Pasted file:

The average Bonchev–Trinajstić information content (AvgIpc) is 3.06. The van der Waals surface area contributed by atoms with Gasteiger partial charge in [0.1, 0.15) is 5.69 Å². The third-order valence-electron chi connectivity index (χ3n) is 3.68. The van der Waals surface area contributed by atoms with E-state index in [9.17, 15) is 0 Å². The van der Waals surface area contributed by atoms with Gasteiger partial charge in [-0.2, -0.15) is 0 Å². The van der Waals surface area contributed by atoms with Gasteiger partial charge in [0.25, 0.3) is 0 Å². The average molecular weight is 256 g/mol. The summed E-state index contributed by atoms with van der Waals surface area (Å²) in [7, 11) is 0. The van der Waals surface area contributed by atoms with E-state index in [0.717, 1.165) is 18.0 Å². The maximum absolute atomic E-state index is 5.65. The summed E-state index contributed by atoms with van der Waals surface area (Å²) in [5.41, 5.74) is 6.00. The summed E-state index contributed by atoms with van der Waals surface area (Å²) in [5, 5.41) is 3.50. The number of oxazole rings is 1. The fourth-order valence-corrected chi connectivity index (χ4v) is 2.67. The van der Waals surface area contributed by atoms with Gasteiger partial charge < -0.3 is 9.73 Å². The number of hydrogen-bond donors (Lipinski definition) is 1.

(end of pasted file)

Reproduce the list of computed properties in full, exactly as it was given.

The average Bonchev–Trinajstić information content (AvgIpc) is 3.06. The van der Waals surface area contributed by atoms with Gasteiger partial charge in [0.1, 0.15) is 5.69 Å². The third-order valence-electron chi connectivity index (χ3n) is 3.68. The van der Waals surface area contributed by atoms with E-state index in [9.17, 15) is 0 Å². The van der Waals surface area contributed by atoms with Gasteiger partial charge in [-0.2, -0.15) is 0 Å². The van der Waals surface area contributed by atoms with Gasteiger partial charge in [0.25, 0.3) is 0 Å². The average molecular weight is 256 g/mol. The summed E-state index contributed by atoms with van der Waals surface area (Å²) in [7, 11) is 0. The van der Waals surface area contributed by atoms with E-state index in [0.717, 1.165) is 18.0 Å². The maximum absolute atomic E-state index is 5.65. The summed E-state index contributed by atoms with van der Waals surface area (Å²) in [5.41, 5.74) is 6.00. The summed E-state index contributed by atoms with van der Waals surface area (Å²) in [5, 5.41) is 3.50. The number of oxazole rings is 1. The fourth-order valence-corrected chi connectivity index (χ4v) is 2.67. The van der Waals surface area contributed by atoms with Gasteiger partial charge < -0.3 is 9.73 Å². The number of hydrogen-bond donors (Lipinski definition) is 1.